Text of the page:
I wonder what they'll do about the intersection of Surrey Cres and Selbourne St next Sunday morning, when the stupid cars-turning-left-give-way rule becomes extinct.
The intersection has a Stop sign facing the right-turning cars, so the driver turning left has to hope that the other driver has noticed that, on this one occasion, the stupid rule doesn't apply: a counter-intuitive rule is countermanded.
I remonstrated with the council for years to no avail, so I took to turning left on my Vespa without signalling. That way I didn't have to wonder whether I was going to get T-boned; the scowling of the other driver was a small price to pay.
If this is solved by next Sunday, Tango will lose a great source of entertainment at its front door: the "will-she-won't-he?" shenanigans at an intersection that might have been designed by a panelbeater.
Not that Tango needs a source of entertainment to pull in the diners: the food can do that all on its own. The restaurant occupies the space that was, for barely 18 months, home to the Mexican restaurant Ahsi-Itzcalli. I always felt bad about that place because the family that ran it were such lovely people and it pained me to see it almost empty night after night.
No such problems should face new owner Alejandro Escalante, a personable Argentinian, who, with Brazilian Marcelo de Souza, started Santos in Ponsonby in the 1990s (back when really good coffee was hard to find in Auckland).
Tango is quite without airs and graces - a simple pizza-and-pasta restaurant of quietly confident quality. "I'm wanting to make a local restaurant where people feel like they can just drop in," he told us as we finished up, and that's just what he's done.
The name, a nod to Escalante's homeland, excited some discussion in our group of four as to whether it is a good one for a restaurant in a place where dance studios proliferate. (The naysayers have a point, not least because most of the food is not typical of Argentina, where the indigenous cuisine consists of placing 5kg of beef on your plate, checking that it's dead and leaving you to it).
Escalante's food is instead a pleasingly domestic cucina Italiana: three out of five Argentinians have Italian blood, he explains, and anyway he married an Italian and spent time cooking in Mirano, near Venice, after a stint in Spain.
All the pasta, apart from the (dried and imported) penne, is house-made and the pizzas on the list of 20 are thin-crusted in the Italian way. I ordered the margherita - the simple tomato/mozzarella/basil classic, which is always a good test - and it was great: the base was crisp, but not showily charred and the quantity of the topping perfectly judged so as not to swamp the enjoyment of the dough for its own sake.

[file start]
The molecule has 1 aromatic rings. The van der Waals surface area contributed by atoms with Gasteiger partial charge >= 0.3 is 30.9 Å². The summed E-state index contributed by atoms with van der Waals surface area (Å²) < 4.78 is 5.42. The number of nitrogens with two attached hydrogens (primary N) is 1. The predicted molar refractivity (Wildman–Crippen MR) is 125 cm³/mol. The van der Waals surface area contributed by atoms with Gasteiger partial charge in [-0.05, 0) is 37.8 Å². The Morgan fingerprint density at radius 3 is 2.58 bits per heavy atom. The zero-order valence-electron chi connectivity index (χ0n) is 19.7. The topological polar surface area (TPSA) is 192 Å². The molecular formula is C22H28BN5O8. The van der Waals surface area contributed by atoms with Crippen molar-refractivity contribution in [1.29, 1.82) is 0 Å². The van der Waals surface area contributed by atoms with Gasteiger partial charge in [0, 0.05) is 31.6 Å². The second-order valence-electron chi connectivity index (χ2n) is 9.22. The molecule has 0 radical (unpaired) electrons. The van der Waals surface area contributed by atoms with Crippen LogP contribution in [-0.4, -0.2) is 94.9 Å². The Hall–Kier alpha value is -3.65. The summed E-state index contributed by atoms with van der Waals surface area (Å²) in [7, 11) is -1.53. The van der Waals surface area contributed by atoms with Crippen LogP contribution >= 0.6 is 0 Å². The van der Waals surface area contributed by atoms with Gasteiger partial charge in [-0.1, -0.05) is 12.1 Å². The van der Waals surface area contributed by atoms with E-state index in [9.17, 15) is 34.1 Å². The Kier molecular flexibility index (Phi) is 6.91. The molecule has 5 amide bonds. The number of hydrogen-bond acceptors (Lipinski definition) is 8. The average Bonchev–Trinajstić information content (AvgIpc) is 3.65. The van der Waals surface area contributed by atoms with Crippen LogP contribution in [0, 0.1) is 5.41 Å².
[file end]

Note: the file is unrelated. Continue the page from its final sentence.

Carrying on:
We had started with provoleta - a cheese that is an Argentine variant on the Italian provolone and is made to be served grilled. The disc, deliciously brown and misshapen by heat, almost prompted an outburst of fisticuffs at the table as we all struggled to protect our shares. Equally delicious was a board of other cheese, including manchego and a mild gorgonzola, that came with a wedge of the quince paste known throughout Spain and its former colonies as dulce de membrillo.
Eating cheese at the beginning of a meal is a custom more Argentinian than Italian and not one I am used to. But it worked well with the big Argentine malbec that Escalante had recommended (he keeps a good selection of South American and Spanish wines).
The pasta dishes - gnocchi with beef meatballs; a rich and dark crepe cannelloni from the specials board; and some very fine spinach and ricotta ravioli - were excellent. Only the desserts were slightly flawed: with the greatest respect to Escalante's grandmother, whose recipe he uses, the bread-and-butter pudding had a dull texture; the block of semifreddo was more generous than accomplished; and the tiramisu was unwisely served in a champagne coupe with too much cream.
But in general, this place serves a good meal - three courses for $40 a head without drinks. I'm glad Escalante decided to create a neighbourhood place in my neighbourhood.
Need to know
$ = $20-$40; $$ = 40-60; $$$ = $60+.
(Price guide reflects three courses for one person without drinks.)
Mondial in the Surrey Cres shops for tapas: Delicious in West Lynn for excellent, if pricey, pasta.